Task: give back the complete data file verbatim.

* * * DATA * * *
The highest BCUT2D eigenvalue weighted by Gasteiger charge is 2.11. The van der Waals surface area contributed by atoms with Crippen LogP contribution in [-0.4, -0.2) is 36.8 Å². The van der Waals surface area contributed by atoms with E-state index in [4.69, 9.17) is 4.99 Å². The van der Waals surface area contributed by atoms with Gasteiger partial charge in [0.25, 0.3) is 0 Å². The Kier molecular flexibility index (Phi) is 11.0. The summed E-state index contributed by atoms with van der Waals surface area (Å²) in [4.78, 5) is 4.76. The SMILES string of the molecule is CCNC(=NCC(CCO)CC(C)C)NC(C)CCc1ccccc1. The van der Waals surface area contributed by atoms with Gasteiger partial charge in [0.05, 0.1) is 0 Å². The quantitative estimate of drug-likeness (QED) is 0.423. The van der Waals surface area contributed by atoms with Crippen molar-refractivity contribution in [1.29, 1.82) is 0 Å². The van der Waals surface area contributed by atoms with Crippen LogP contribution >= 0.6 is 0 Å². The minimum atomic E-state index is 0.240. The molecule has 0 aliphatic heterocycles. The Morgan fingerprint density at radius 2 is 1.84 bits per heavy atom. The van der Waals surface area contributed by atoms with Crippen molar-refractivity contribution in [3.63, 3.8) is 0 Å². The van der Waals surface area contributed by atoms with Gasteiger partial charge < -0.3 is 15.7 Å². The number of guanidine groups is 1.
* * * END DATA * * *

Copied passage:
The highest BCUT2D eigenvalue weighted by Gasteiger charge is 2.11. The van der Waals surface area contributed by atoms with Crippen LogP contribution in [-0.4, -0.2) is 36.8 Å². The van der Waals surface area contributed by atoms with E-state index in [4.69, 9.17) is 4.99 Å². The van der Waals surface area contributed by atoms with Gasteiger partial charge in [0.25, 0.3) is 0 Å². The Kier molecular flexibility index (Phi) is 11.0. The summed E-state index contributed by atoms with van der Waals surface area (Å²) in [4.78, 5) is 4.76. The SMILES string of the molecule is CCNC(=NCC(CCO)CC(C)C)NC(C)CCc1ccccc1. The van der Waals surface area contributed by atoms with Gasteiger partial charge in [0.05, 0.1) is 0 Å². The quantitative estimate of drug-likeness (QED) is 0.423. The van der Waals surface area contributed by atoms with Crippen molar-refractivity contribution in [1.29, 1.82) is 0 Å². The van der Waals surface area contributed by atoms with Crippen LogP contribution >= 0.6 is 0 Å². The minimum atomic E-state index is 0.240. The molecule has 0 aliphatic heterocycles. The Morgan fingerprint density at radius 2 is 1.84 bits per heavy atom. The van der Waals surface area contributed by atoms with Crippen molar-refractivity contribution in [3.63, 3.8) is 0 Å². The van der Waals surface area contributed by atoms with Gasteiger partial charge < -0.3 is 15.7 Å². The number of guanidine groups is 1.